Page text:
The Unemployment Insurance Weekly Claims Report was released this morning for last week. The 360,000 new claims number was a 16,000 increase from the previous week's 344,000 (an upward revision from 343,000). The less volatile and closely watched four-week moving average, which is usually a better indicator of the recent trend, rose by 6,000 to 351,750. Here is the official statement from the Department of Labor:
In the week ending July 6, the advance figure for seasonally adjusted initial claims was 360,000, an increase of 16,000 from the previous week's revised figure of 344,000. The 4-week moving average was 351,750, an increase of 6,000 from the previous week's revised average of 345,750.
The advance seasonally adjusted insured unemployment rate was 2.3 percent for the week ending June 29, unchanged from the prior week's unrevised rate. The advance number for seasonally adjusted insured unemployment during the week ending June 29 was 2,977,000, an increase of 24,000 from the preceding week's revised level of 2,953,000. The 4-week moving average was 2,970,750, a decrease of 3,500 from the preceding week's revised average of 2,974,250.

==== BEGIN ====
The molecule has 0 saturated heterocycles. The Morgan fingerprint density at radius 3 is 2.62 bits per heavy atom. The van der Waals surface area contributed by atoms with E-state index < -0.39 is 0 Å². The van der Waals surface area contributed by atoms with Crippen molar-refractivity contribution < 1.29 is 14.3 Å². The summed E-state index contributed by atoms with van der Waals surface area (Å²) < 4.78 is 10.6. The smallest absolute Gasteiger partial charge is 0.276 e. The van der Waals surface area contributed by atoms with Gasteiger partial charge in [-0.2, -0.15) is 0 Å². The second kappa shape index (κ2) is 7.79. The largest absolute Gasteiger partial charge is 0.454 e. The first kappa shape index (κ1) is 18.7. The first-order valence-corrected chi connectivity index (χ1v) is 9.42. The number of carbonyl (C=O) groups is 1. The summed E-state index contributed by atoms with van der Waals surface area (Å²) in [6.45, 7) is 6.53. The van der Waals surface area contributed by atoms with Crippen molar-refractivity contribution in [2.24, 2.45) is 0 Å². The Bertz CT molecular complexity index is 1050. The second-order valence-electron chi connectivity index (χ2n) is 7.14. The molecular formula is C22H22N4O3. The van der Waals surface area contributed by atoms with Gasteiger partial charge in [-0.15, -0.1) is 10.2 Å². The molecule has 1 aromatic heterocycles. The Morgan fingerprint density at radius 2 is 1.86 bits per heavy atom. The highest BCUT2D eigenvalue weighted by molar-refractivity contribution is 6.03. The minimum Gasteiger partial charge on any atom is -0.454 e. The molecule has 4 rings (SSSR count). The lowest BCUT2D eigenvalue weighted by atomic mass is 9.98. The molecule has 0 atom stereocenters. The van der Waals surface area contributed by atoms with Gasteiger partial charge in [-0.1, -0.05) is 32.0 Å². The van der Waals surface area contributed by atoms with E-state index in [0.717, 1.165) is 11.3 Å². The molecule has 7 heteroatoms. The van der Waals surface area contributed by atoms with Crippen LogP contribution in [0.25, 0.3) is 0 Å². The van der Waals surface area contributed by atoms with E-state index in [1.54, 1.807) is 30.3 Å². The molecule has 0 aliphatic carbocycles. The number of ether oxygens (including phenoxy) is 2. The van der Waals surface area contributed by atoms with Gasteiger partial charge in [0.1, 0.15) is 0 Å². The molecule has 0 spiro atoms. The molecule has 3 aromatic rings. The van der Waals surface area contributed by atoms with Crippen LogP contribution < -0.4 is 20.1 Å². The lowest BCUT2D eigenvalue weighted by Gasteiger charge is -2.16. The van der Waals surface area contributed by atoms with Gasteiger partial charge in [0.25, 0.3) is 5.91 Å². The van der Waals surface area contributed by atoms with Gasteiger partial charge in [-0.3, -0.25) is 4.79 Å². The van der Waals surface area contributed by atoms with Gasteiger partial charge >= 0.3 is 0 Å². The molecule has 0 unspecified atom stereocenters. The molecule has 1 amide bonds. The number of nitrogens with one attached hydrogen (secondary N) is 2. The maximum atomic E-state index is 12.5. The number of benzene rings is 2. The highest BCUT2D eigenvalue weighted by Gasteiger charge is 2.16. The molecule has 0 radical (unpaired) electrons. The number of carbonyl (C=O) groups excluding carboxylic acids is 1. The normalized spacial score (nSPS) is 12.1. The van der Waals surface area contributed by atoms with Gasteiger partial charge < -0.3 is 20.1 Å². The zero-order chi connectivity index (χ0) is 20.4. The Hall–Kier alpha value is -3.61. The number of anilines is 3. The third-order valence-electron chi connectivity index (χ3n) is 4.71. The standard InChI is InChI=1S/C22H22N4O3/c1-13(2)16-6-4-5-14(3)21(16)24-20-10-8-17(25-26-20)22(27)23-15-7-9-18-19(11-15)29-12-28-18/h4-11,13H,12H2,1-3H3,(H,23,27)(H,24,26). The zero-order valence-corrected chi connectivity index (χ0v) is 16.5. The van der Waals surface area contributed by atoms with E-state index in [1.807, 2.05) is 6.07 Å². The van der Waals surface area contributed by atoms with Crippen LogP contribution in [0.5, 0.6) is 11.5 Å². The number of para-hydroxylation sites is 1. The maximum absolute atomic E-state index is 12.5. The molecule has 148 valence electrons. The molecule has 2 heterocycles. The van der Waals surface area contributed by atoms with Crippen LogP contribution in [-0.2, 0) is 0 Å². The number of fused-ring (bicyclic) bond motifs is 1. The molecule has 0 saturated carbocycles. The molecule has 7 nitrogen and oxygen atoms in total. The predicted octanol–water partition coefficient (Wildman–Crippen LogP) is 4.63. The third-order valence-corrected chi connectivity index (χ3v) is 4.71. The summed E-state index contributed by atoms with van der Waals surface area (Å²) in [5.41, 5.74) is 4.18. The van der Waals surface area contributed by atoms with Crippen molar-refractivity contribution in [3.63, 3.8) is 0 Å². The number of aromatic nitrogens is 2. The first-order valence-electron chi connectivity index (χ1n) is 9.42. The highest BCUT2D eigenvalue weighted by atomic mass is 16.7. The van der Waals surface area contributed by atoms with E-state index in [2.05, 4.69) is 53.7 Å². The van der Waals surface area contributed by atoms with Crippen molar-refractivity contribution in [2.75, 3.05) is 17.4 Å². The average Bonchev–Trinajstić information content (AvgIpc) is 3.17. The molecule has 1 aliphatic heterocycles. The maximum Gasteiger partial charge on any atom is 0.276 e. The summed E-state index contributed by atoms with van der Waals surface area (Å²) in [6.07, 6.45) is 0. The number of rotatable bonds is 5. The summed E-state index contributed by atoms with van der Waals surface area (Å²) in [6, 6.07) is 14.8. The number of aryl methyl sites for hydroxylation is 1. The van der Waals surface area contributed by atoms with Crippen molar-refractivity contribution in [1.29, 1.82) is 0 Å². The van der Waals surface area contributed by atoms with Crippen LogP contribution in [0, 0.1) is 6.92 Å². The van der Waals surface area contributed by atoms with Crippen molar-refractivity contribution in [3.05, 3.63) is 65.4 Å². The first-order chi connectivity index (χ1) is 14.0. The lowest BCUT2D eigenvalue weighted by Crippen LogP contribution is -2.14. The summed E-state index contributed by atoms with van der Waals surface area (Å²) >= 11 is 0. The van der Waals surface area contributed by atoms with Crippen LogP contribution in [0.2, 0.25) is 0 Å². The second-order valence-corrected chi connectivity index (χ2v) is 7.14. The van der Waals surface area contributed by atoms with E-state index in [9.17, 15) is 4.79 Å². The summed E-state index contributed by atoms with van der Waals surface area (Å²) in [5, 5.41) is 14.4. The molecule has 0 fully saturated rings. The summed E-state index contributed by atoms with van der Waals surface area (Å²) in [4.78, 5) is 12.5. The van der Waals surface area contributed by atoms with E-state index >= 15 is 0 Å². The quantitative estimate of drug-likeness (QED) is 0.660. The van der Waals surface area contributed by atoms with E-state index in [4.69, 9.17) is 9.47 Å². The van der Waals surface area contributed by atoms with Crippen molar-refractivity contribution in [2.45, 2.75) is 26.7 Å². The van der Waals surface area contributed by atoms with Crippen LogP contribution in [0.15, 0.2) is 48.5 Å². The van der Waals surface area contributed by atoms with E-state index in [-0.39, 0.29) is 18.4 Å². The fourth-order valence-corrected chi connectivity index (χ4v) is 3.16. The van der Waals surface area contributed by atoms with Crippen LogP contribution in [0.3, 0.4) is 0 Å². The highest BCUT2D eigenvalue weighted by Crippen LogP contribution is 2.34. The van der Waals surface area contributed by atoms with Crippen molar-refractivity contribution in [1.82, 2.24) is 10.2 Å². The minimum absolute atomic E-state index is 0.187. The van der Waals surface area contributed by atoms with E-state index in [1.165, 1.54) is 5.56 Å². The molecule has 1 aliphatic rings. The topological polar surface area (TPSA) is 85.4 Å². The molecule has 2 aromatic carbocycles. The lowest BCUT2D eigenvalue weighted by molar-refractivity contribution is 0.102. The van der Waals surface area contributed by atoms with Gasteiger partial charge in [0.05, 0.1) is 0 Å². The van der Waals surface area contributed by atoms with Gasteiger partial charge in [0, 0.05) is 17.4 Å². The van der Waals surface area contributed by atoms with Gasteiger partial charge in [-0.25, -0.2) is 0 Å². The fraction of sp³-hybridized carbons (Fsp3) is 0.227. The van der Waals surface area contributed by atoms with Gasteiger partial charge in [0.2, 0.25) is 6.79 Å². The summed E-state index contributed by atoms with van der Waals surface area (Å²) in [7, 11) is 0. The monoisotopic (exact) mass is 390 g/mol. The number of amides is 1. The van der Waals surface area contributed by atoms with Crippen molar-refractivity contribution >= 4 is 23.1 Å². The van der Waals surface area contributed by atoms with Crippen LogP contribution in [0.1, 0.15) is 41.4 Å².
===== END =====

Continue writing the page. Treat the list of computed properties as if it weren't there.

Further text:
Here is a close look at the data over the past few years (with a callout for the several months), which gives a clearer sense of the overall trend in relation to the last recession and the trend in recent weeks.
As we can see, there's a good bit of volatility in this indicator, which is why the 4-week moving average (the highlighted number) is a more useful number than the weekly data. Here is the complete data series.